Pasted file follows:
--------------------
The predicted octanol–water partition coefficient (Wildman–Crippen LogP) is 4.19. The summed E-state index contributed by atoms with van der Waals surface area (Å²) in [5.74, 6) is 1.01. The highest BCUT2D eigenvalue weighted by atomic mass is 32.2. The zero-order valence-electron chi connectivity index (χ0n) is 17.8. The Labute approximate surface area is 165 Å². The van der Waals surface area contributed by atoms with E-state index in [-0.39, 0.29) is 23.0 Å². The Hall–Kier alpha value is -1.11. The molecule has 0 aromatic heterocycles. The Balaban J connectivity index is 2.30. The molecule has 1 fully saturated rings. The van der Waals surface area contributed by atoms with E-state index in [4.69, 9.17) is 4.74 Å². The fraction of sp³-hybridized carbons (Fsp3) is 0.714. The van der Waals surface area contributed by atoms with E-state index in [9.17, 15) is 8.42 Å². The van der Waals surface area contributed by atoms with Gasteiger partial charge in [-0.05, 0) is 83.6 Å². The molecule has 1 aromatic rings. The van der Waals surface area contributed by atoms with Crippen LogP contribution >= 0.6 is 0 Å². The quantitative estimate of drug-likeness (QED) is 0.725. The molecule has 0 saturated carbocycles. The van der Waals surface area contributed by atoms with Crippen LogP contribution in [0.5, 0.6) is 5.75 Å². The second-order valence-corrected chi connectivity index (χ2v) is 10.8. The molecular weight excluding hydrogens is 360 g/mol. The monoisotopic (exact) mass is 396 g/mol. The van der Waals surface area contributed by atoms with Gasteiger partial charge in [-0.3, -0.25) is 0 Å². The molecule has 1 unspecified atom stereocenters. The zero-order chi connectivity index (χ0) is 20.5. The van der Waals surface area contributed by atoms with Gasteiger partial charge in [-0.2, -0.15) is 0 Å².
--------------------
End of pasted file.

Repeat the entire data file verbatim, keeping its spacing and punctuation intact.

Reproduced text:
The predicted octanol–water partition coefficient (Wildman–Crippen LogP) is 4.19. The summed E-state index contributed by atoms with van der Waals surface area (Å²) in [5.74, 6) is 1.01. The highest BCUT2D eigenvalue weighted by atomic mass is 32.2. The zero-order valence-electron chi connectivity index (χ0n) is 17.8. The Labute approximate surface area is 165 Å². The van der Waals surface area contributed by atoms with E-state index in [-0.39, 0.29) is 23.0 Å². The Hall–Kier alpha value is -1.11. The molecule has 0 aromatic heterocycles. The Balaban J connectivity index is 2.30. The molecule has 1 fully saturated rings. The van der Waals surface area contributed by atoms with E-state index in [4.69, 9.17) is 4.74 Å². The fraction of sp³-hybridized carbons (Fsp3) is 0.714. The van der Waals surface area contributed by atoms with E-state index in [9.17, 15) is 8.42 Å². The van der Waals surface area contributed by atoms with Gasteiger partial charge in [-0.05, 0) is 83.6 Å². The molecule has 1 aromatic rings. The van der Waals surface area contributed by atoms with Crippen LogP contribution >= 0.6 is 0 Å². The quantitative estimate of drug-likeness (QED) is 0.725. The molecule has 0 saturated carbocycles. The van der Waals surface area contributed by atoms with Crippen LogP contribution in [0.5, 0.6) is 5.75 Å². The second-order valence-corrected chi connectivity index (χ2v) is 10.8. The molecular weight excluding hydrogens is 360 g/mol. The monoisotopic (exact) mass is 396 g/mol. The van der Waals surface area contributed by atoms with Gasteiger partial charge in [-0.3, -0.25) is 0 Å². The molecule has 1 unspecified atom stereocenters. The zero-order chi connectivity index (χ0) is 20.5. The van der Waals surface area contributed by atoms with Gasteiger partial charge in [-0.2, -0.15) is 0 Å².